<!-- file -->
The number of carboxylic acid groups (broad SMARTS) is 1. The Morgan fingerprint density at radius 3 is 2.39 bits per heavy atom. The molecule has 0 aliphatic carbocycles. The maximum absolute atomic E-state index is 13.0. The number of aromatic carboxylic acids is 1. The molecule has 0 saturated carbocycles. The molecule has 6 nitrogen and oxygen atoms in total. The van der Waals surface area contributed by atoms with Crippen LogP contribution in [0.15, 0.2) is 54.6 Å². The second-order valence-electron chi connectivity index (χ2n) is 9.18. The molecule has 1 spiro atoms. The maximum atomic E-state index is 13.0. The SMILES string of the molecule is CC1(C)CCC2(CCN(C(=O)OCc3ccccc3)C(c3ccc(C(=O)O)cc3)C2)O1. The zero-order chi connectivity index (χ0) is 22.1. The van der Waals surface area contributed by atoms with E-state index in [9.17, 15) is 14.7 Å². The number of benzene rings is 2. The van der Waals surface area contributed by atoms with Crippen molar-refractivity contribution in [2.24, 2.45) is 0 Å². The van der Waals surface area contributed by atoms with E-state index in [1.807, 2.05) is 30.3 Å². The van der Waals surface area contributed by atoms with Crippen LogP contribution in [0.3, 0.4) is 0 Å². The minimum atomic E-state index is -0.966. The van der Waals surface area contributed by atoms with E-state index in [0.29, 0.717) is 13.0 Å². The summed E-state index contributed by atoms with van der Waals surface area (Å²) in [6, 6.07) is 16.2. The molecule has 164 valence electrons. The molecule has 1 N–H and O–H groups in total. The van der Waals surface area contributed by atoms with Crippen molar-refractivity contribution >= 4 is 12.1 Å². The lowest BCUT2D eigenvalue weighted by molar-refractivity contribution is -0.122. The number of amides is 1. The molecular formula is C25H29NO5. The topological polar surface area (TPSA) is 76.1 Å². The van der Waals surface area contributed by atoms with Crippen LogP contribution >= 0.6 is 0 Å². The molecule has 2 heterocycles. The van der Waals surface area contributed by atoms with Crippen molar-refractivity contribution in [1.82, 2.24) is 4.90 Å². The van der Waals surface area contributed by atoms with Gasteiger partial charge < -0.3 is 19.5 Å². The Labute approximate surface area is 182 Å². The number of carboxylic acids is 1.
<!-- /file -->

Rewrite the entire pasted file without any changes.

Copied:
The number of carboxylic acid groups (broad SMARTS) is 1. The Morgan fingerprint density at radius 3 is 2.39 bits per heavy atom. The molecule has 0 aliphatic carbocycles. The maximum absolute atomic E-state index is 13.0. The number of aromatic carboxylic acids is 1. The molecule has 0 saturated carbocycles. The molecule has 6 nitrogen and oxygen atoms in total. The van der Waals surface area contributed by atoms with Crippen LogP contribution in [0.15, 0.2) is 54.6 Å². The second-order valence-electron chi connectivity index (χ2n) is 9.18. The molecule has 1 spiro atoms. The maximum atomic E-state index is 13.0. The SMILES string of the molecule is CC1(C)CCC2(CCN(C(=O)OCc3ccccc3)C(c3ccc(C(=O)O)cc3)C2)O1. The zero-order chi connectivity index (χ0) is 22.1. The van der Waals surface area contributed by atoms with E-state index in [9.17, 15) is 14.7 Å². The number of benzene rings is 2. The van der Waals surface area contributed by atoms with Crippen molar-refractivity contribution in [2.24, 2.45) is 0 Å². The van der Waals surface area contributed by atoms with E-state index in [1.807, 2.05) is 30.3 Å². The van der Waals surface area contributed by atoms with Crippen LogP contribution in [0.3, 0.4) is 0 Å². The minimum atomic E-state index is -0.966. The van der Waals surface area contributed by atoms with E-state index in [0.29, 0.717) is 13.0 Å². The summed E-state index contributed by atoms with van der Waals surface area (Å²) in [6, 6.07) is 16.2. The molecule has 164 valence electrons. The molecule has 1 N–H and O–H groups in total. The van der Waals surface area contributed by atoms with Crippen molar-refractivity contribution >= 4 is 12.1 Å². The lowest BCUT2D eigenvalue weighted by molar-refractivity contribution is -0.122. The number of amides is 1. The molecular formula is C25H29NO5. The topological polar surface area (TPSA) is 76.1 Å². The van der Waals surface area contributed by atoms with Crippen LogP contribution >= 0.6 is 0 Å². The molecule has 2 heterocycles. The van der Waals surface area contributed by atoms with Crippen molar-refractivity contribution in [1.82, 2.24) is 4.90 Å². The van der Waals surface area contributed by atoms with Gasteiger partial charge < -0.3 is 19.5 Å². The Labute approximate surface area is 182 Å². The number of carboxylic acids is 1.